A study has found that, if left unchecked, 43 percent of Americans will be obese by 2018, costing the health care system $344 billion annually. CBS News
reports: "The study, sponsored by the United Health Foundation, Partnership for Prevention, and American Public Health Association in conjunction with their annual America's Health Rankings, notes that the states most in danger of a ballooning obesity epidemic are: Kentucky, Maryland, Mississippi, Ohio, Oklahoma and South Dakota. Only one state — Colorado — will have an obesity rate under 30 percent, according to the projections" (Glor, 11/17).
State news outlets covered the 20th annual health rankings. Michigan ranks 30th in the rankings for overall health, Crain's Detroit Business
reports, up one spot from 2008. "Michigan has had a 109 percent increase in obesity from 14.1 percent in 1990 to 29.5 percent in 2009. In addition, the percentage of children in poverty in Michigan has increased by 21 percent" (Greene, 11/17).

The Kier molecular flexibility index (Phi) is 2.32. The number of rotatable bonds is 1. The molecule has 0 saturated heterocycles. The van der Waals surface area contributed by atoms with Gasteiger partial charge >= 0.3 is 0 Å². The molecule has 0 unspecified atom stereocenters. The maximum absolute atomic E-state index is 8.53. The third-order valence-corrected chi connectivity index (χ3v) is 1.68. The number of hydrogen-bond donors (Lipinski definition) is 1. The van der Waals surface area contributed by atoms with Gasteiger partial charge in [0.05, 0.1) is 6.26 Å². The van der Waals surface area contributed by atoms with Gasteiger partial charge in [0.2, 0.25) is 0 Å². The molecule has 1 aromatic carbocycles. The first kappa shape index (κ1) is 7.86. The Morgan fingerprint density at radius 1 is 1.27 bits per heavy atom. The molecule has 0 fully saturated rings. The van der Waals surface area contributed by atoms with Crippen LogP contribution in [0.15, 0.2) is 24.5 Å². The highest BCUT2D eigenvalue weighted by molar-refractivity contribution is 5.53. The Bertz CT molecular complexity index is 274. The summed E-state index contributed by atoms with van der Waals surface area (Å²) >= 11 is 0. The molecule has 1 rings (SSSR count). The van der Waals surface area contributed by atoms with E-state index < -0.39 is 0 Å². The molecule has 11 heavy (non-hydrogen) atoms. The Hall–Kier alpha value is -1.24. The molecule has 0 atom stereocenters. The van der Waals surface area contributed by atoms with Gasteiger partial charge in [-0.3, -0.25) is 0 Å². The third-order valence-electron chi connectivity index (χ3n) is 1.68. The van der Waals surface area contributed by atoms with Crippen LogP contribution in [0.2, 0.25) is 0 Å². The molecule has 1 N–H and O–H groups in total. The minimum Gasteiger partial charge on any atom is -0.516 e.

Arkansas ranks 41st in obesity and 40th overall, the Arkansas News Bureau
reports. "Last year Arkansas was 44th in the America's Health Rankings and in 1998 the state was ranked 50th. 'This is a striking improvement and is principally the result of attention being paid to the promotion of health behaviors,' said state Health Officer Paul Halverson" (Moritz, 11/17).
The Houston Chronicle
reports that Reed Tuckson, executive vice president and chief of medical affairs at UnitedHealth Group, said at a press briefing that health statistics in Texas — where nearly 29 percent of the population is obese — will eventually catch up with the residents there. "'These are concerning trends. … We fully expect that these health determinants will manifest themselves down the road,' Tuckson said. 'Texas has to be really concerned'" (Burton, 11/17).
Finally, in Washington state, the Seattle Post-Intelligencer
reports that if obesity rates remain steady instead of going up, that state could save $768 per person in costs over the next 10 years. "Obesity accounts for nearly 10 percent of U.S. annual spending on health care. By 2018, obesity associated spending could jump to 21 percent, the study warns" (Guzman, 11/17).